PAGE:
• Avoid adding water to the infusion, make sure the blossoms or any other addition is as dry as possible.
drying chives flowers
Wash chive flowers to remove any debris and tiny insects. It’s important to dry flowers well before soaking in vinegar, to avoid diluting the vinegar with water.
  • Use only glass containers that can be sealed well for both the infusion process and for storing your final vinegar. Seal with a plastic or rubber coated lid – metal lids will corrode. Alternatively, place a piece of parchment paper between the glass and the lid to prevent direct contact with metal.
  • Keep your infusions in a dark, cool space.
  • Storing in a refrigerator will hold color and flavor a little better, but it is not necessary. You can store your finished infused vinegar in a cupboard.
  • Use infused vinegar within 4-6 months as colour will fade over time.
  • Do not make homemade infused oil to go with your homemade infused vinegar. Oil infusions can support the growth of C. botulinum bacteria which can lead to potentially fatal, botulism.  At home, infused oils should only be made fresh for immediate use.  They can be refrigerated safely for up to three days.
  • Do not use aluminum pots or utensils to prepare vinegar as they might create off flavours.
straining out chive blossoms for chive infused vinegar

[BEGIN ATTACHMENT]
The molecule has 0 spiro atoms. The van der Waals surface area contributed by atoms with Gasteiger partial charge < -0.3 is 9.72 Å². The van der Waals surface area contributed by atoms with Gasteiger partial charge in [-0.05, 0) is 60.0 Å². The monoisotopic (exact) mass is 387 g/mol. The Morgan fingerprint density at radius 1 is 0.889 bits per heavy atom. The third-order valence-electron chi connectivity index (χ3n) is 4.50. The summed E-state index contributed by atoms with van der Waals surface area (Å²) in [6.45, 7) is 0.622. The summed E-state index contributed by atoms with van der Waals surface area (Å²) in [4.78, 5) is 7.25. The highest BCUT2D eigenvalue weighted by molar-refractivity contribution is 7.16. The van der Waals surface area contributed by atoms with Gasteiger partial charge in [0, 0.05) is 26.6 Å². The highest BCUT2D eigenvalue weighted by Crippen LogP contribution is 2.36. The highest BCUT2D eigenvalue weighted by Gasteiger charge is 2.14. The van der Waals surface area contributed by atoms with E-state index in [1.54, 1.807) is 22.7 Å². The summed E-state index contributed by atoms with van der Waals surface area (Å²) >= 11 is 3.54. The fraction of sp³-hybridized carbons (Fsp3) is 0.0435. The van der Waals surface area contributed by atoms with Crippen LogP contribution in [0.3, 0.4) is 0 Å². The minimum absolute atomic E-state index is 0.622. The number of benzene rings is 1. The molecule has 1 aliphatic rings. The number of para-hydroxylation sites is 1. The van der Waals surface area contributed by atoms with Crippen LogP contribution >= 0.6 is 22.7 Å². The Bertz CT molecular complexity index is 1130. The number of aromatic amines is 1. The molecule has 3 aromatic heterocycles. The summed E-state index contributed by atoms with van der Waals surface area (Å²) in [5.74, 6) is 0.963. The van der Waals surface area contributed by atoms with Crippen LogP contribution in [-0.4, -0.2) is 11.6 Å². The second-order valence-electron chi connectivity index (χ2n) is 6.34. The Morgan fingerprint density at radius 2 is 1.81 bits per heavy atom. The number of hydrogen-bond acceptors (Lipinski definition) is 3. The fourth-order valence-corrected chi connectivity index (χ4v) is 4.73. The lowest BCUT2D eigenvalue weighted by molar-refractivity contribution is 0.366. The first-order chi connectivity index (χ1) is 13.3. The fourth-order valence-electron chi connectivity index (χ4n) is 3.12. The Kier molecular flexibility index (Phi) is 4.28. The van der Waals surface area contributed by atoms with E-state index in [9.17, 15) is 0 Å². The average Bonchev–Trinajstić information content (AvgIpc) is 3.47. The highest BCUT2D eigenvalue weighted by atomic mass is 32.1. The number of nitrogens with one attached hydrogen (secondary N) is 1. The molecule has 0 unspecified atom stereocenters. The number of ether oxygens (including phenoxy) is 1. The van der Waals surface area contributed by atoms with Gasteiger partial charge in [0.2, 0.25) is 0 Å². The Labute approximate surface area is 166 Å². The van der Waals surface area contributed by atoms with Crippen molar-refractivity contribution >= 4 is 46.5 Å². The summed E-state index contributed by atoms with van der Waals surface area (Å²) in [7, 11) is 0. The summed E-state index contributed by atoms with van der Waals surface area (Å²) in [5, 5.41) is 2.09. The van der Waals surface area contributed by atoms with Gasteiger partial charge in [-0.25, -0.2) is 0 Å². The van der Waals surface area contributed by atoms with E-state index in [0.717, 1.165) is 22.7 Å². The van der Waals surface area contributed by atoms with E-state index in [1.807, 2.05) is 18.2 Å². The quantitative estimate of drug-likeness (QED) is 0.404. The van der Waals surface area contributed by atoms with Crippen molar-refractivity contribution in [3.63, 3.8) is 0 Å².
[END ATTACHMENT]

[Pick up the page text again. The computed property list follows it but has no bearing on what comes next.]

After about a week, the blossoms are strained out and you end up with a beautiful vinegar.

How to Use Infused Vinegar

You may be wondering what exactly you’re suppose to do with infused vinegars once you have them.  Try them in:

  • homemade vinaigrette or salad dressings
  • marinades
  • sauces and condiments (sweet & sour sauce, bbq sauce, mustard, etc.)
  • oil and vinegar dips for bread
salad with chive vinegar
Salad made with dressing using chive vinegar and chive blossoms for garnish.

Other Combinations

You can infuse vinegar with just about any combination of herbs, fruits, veggies and spices that you can think of.  Consider combinations like basil & oregano, garlic and rosemary, lemon and dill, apple and cinnamon (sticks not powder), lemon and blueberry, raspberry and mint, and so on.  Just follow the basic process, ratios and hints provided in this post.  You’ll find four other recipes in this article on Infused Vinegars – Gifts from the Kitchen including:

  • Cranberry Orange Vinegar
  • Spicy Hot Pepper Vinegar
  • Lemon & Tarragon Vinegar
  • Garlic & Herb Infused Vinegar

Have you tried making infused vinegar? Let me know in the comments below or touch base if you have any questions. If you make it, share a photo on Instagram and tag @getgettys so I can see it and like it!

Sign up to get articles by Getty delivered to your inbox. You’ll get recipes, practical tips and great food information like this. Getty is a Professional Home Economist,  speaker and writer putting good food on tables and agendas.  She is the author of Manitoba’s best-selling Prairie Fruit Cookbook, Founder of Fruit Share, a mom and veggie gardener.